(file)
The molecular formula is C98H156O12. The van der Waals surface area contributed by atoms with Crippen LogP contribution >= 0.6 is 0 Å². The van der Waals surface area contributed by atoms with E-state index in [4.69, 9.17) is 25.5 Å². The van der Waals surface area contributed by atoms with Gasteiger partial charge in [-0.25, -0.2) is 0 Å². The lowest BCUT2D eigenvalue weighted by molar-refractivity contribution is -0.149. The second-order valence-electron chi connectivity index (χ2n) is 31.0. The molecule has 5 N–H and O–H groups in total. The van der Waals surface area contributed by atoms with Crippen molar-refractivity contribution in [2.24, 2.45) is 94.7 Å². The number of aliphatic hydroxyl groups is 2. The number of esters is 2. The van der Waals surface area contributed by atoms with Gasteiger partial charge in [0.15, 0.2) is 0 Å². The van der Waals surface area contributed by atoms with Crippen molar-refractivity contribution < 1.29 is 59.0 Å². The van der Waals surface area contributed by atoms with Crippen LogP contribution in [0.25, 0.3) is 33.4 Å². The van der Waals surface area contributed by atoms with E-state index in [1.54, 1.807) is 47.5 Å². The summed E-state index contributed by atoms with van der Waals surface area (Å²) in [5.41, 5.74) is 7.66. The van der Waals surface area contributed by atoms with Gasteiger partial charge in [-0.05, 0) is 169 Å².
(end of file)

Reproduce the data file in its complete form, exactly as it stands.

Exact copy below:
The molecular formula is C98H156O12. The van der Waals surface area contributed by atoms with Crippen LogP contribution >= 0.6 is 0 Å². The van der Waals surface area contributed by atoms with E-state index in [4.69, 9.17) is 25.5 Å². The van der Waals surface area contributed by atoms with Gasteiger partial charge in [-0.25, -0.2) is 0 Å². The lowest BCUT2D eigenvalue weighted by molar-refractivity contribution is -0.149. The second-order valence-electron chi connectivity index (χ2n) is 31.0. The molecule has 5 N–H and O–H groups in total. The van der Waals surface area contributed by atoms with Crippen molar-refractivity contribution in [2.24, 2.45) is 94.7 Å². The number of aliphatic hydroxyl groups is 2. The number of esters is 2. The van der Waals surface area contributed by atoms with Gasteiger partial charge in [0.15, 0.2) is 0 Å². The van der Waals surface area contributed by atoms with Crippen molar-refractivity contribution < 1.29 is 59.0 Å². The van der Waals surface area contributed by atoms with Crippen LogP contribution in [0.25, 0.3) is 33.4 Å². The van der Waals surface area contributed by atoms with E-state index in [1.54, 1.807) is 47.5 Å². The summed E-state index contributed by atoms with van der Waals surface area (Å²) in [5.41, 5.74) is 7.66. The van der Waals surface area contributed by atoms with Gasteiger partial charge in [-0.05, 0) is 169 Å².